TFCA Friday: Week of December 1st, 2017

December 1, 2017

Welcome to TFCA Friday, a weekly round-up of film reviews and articles by TFCA critics.

Reviews and features by: Peter Howell (PH), Gilbert Seah (GS), Radheyan Simonpillai (RS), Norm Wilner (NW), and Glenn Sumi.

Opening this Week

Another WolfCop (dir. Lowell Dean)

The movie can leave you browbeaten, in the same way that most Adam Sandler and Will Ferrell vehicles do, but that makes it easy for Jonathan Cherry to enter a scene and drop a finely timed crack that at the very least will make you smile” — RS

Big Time (dir. Kaspar Astrup Schröder)

A solid, serviceable profile of Danish star architect – or “starchitect” – Bjorke Ingels as he and his firm, Bjarke Ingels Group (BIG), go global and begin to reach the heights of that grand, punning title” — Glenn Sumi

The feeling of exhilaration occasionally rubs off as the audience witnesses the man’s work” — GS

The Disaster Artist (dir. James Franco)

The old alchemist’s trick of turning lead into gold has nothing on The Disaster Artist, a film that masters the trickier feat of transforming trash into art” — PH, featuring an interview with Dave Franco

Whether or not you actually like The Room is irrelevant; The Disaster Artist is its own giddy thing, and you don’t have to force yourself to laugh” — NW

A shallow biography of Tommy Wiseau providing no new insight of the man, but it does provide some solid laughs” — GS

Radius (dir. Caroline Labrèche, Steeve Léonard)

The movie’s compelling, what-the-hell mood drains away into a series of disappointed shrugs with the occasional disbelieving snort” — NW

The barren landscape not only shows the nothingness of a large part of Manitoba but reflects where the film is heading” — GS

Suck It Up (dir. Jordan Canning)

True to life in how it shows two different personalities struggling to engage with each other. It’s well acted, but as so often happens with Canadian films, the landscape is the greater part of the story” — PH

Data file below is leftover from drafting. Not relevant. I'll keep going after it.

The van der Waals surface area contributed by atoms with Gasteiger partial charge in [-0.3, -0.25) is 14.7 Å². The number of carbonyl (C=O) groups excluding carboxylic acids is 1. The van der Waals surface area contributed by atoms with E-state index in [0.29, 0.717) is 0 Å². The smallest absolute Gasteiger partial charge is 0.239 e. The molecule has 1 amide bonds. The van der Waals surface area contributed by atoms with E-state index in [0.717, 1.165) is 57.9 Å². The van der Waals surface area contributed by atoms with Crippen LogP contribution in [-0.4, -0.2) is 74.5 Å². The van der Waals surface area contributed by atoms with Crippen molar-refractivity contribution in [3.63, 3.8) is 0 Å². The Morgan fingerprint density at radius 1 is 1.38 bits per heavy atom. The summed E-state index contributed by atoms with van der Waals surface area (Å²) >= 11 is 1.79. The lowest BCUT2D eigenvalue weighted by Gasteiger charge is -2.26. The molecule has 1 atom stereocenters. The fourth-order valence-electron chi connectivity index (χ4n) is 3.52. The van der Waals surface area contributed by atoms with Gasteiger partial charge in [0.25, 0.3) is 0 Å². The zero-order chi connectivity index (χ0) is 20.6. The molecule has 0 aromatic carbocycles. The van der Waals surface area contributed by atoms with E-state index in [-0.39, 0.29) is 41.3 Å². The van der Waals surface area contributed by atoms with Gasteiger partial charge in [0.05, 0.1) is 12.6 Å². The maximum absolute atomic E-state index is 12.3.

It’s weirdly charming for a movie so steeped in pain and death, with terrific work from both leads and a nice supporting turn from Great Great Great’s Dan Beirne as a kind-hearted artist who falls into Faye and Ronnie’s decaying orbit. Don’t miss out” — NW

Sweet Virginia (dir. Jamie M. Dagg)

There are good and bad people but few clear indictors in Sweet Virginia, which still bears the name of an early script that had the story set in Appalachia. It’s hard to suss out motivations; it’s even harder to guess who is carrying the heaviest burden of guilt” — PH

Dagg just lets it all breathe, building tension as people kill time in diners and motel rooms, hinting that something terrible is coming but not telling us how or when. That’s exactly what this material needs” — NW

The odd coincidences never end up turning for the better—but for the worse. It is a pessimistic  look at life in a town that sees no light” — GS

Wexford Plaza (dir. Joyce Wong)

It’s so well put together, it’s hard to believe this is Wong’s first feature” — PH

Wong and her cinematographer, Maya Bankovic, cook up beautiful ways to make Scarborough look narrow and isolated with no avenues for escape. Betty’s security booth, emanating a sickly yellow glow in the middle of a vast, empty parking lot, pretty much captures the mood of the whole film” — RS